Assassins shot and killed Tunisian opposition party leader Mohamed Brahmi outside his home Thursday in the second such incident in the birthplace of the Arab Spring since February.

Extremists were also blamed for the assassination of Chokri Belaid, another opposition leader, five months ago. That killing nearly derailed the country’s political transition.

Protests erupted quickly after Thursday’s slaying, blaming Ennahda, the moderate Islamist party that leads the government. Demonstrators gathered outside the offices of the Interior Ministry in Tunis, calling on the group to give up power. Police forces were deployed to contain them.

In a statement released shortly after the killing, Ennahda called the assassination “a cowardly and despicable crime.”

Tunisia’s economy remains in crisis and clashes between secularists and devout Islamists occur regularly. Ennahda has been criticized for failing to rein in Islamist extremists who have become bolder since the revolution.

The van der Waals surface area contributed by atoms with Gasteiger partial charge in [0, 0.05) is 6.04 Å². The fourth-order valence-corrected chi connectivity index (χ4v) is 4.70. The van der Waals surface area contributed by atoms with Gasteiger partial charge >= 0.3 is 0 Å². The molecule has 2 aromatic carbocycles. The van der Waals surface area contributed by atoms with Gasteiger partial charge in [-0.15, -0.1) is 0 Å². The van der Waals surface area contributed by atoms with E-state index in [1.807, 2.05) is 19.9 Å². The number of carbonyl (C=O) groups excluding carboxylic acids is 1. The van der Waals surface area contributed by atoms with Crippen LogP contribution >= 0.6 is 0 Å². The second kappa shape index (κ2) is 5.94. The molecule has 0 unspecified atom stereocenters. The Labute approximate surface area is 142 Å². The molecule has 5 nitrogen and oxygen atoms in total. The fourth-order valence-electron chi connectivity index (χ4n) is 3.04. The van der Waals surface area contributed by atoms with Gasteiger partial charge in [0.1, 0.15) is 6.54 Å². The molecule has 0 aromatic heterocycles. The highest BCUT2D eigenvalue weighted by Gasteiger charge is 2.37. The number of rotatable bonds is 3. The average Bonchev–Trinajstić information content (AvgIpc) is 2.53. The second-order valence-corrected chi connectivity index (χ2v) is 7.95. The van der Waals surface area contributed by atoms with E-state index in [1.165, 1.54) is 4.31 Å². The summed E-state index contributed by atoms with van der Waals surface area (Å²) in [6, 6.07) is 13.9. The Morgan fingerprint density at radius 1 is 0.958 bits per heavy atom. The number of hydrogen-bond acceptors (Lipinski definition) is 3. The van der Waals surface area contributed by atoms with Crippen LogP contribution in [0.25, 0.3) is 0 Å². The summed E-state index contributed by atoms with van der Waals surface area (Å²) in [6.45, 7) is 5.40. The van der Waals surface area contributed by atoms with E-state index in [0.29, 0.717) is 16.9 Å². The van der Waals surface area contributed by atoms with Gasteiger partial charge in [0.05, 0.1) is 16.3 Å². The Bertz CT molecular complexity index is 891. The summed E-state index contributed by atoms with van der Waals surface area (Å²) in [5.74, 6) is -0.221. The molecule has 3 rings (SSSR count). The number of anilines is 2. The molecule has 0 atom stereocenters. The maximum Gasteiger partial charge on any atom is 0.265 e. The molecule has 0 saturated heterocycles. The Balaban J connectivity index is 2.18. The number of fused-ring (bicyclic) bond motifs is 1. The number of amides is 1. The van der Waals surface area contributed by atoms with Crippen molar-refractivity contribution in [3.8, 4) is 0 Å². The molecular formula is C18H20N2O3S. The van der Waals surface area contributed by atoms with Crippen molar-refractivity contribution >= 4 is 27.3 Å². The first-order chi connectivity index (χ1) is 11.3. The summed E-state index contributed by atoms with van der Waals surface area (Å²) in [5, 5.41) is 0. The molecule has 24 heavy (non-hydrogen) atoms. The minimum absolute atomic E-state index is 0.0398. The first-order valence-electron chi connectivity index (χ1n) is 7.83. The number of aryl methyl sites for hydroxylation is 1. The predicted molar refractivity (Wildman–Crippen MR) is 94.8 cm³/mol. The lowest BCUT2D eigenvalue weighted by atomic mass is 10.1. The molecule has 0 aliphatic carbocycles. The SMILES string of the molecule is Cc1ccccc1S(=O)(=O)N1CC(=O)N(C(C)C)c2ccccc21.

— Posted by Alexander Reed Kelly.

The New York Times:

TAP, Tunisia’s official news agency, said the victim, Mohamed Brahmi, 58, leader of the Arab nationalist People’s Party, was felled by several bullets outside his home in the northeastern city of Ariana. Other local Tunisian media said Mr. Brahmi was shot at least 11 times as he sat in his car by a pair of gunmen, who escaped on a moped.

The assassination, which coincided with celebrations for the 56th anniversary of Tunisian statehood after independence from France, came as Tunisia was still grappling with a democratic transition following the January 2011 revolution that toppled the country’s autocratic leader, Zine el-Abidine Ben Ali, and forced him into exile. The Tunisian revolution was the catalyst that spawned similar uprisings in Egypt, Libya, Yemen and Syria.

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